It means it’s pretty hectic and there are some things I just don’t do very often. I don’t watch movies, I don’t watch TV -or I watch the news at half past one in the morning. Now that I work from home I see more of my children than ever before, and my wife of course. So that in itself became a win-win situation. The hard part of this is that I am home but not readily available. With children that’s sometimes difficult: When they want you to play or when they ask you to come play football outside… Then it all depends on my workload and schedule, whether or not I’m able to play with them. Sometimes, it’s not possible. On the other hand: if I’d just go to work in the morning, I would definitely not be able to. That’s tricky sometimes, when they do see their father but he cannot come along.

How old are your children?
I have identical twins, 10 years of age. They are now at an age that they are very curious and want to learn a lot. Of course I’ll answer them, but then I go: “Sorry, I have to continue working.” Being kids, they don’t always understand. But I have a spacious studio, so they occasionally come and play with me or make some music –I’ve also got some instruments in my studio- and sometimes they draw or colour along with me. That’s always a good time. So, that’s nice enough, no complaints there. Only other things… [exhales] ….like, parties… …If I really want to go to a party, I must really plan ahead in my schedule to decide if I can make it. It sounds harsh, but then the party really has to be worth it, to make the time. That’s sometimes difficult for people to understand: I’m constantly under a whole lot of pressure, because of my work.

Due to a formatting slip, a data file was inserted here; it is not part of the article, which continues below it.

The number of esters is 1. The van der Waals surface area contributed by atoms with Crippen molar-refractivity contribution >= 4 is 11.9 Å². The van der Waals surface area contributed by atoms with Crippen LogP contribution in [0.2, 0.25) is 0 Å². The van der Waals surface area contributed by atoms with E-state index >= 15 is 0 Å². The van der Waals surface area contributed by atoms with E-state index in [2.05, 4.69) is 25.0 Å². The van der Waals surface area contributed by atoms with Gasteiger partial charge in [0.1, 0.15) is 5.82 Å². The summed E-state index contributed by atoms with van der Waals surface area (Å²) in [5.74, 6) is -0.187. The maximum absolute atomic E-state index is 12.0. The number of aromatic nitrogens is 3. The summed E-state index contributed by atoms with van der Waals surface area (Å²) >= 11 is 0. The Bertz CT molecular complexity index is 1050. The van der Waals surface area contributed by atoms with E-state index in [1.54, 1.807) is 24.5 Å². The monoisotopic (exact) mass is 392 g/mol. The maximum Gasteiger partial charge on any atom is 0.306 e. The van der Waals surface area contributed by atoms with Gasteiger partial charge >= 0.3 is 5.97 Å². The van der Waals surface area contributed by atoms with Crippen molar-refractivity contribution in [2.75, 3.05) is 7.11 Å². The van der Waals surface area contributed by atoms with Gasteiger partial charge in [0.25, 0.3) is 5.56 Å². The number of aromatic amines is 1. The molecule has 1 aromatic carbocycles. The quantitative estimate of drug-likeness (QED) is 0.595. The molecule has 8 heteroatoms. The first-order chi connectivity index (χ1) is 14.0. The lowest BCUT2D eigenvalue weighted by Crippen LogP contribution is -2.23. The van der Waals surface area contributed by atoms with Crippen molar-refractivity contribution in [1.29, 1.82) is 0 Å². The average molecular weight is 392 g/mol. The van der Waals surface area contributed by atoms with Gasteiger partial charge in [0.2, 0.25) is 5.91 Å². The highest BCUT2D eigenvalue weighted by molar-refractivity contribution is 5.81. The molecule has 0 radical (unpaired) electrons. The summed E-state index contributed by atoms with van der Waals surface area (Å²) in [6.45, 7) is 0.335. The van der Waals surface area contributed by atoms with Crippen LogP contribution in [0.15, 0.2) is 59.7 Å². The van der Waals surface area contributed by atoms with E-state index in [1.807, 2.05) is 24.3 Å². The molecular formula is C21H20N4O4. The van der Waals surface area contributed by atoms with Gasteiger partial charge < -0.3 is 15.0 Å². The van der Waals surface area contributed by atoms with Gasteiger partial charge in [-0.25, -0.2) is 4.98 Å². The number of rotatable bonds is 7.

What’s your general outlook? Is the time you’re currently putting in a temporary situation?
I’ve been doing it like this for something like fifteen years… So it’s become a bit ingrained. But now that I get older –and especially having children- I look at the hours I’ve put in and sometimes wonder whether it’s worth it. How do my career and the things I’m allowed to do relate to the time I spend working and the things I’m constantly giving up? That’s something you have to think about, now and then. This thinking usually leads me to conclude that I’m still having super much fun. Also, my wife doesn’t know any better, she understands that this is my passion. So the general idea is that I can do what I want with my drawings and she’s supportive of that. That support is very important to me. When I find out she’s no longer 100% supportive, we’re going to sit down and have a good conversation. Because to me, it’s not worth turning my personal life upside down. I’ll go pretty far, but we check in now and again to see if we’re still enjoying the ride. Occasionally this leads to the consideration: “Am I going to do this or not?”

Thanks so much again to MR Molenaar for taking time out of his schedule to talk to me. If you missed part one, part two, or three  you can always listen to the whole interview (in Dutch) through the Open Your Geek Mouth podcast, or find a paper version in the Dutch comic magazine Strips2Go. That’s it for now… I’m already busy with my next interrogation victim Boykoesh, of Captain Ultimate fame!


The Romano Molenaar interview part 3: Creative process, technology & making it as an unschooled artist

Because he just wouldn’t shut up: (actually he shut up just fine, but I kept barraging him with my nerdy questions…) the thrird part of my interview with Birds of Prey (and former X-men and the Darkness) artist Romano Molenaar! If you like this, you might be interested in parts one and two… Additionally, als je dit begrijpt, you may want to listen to the podcast version of the interview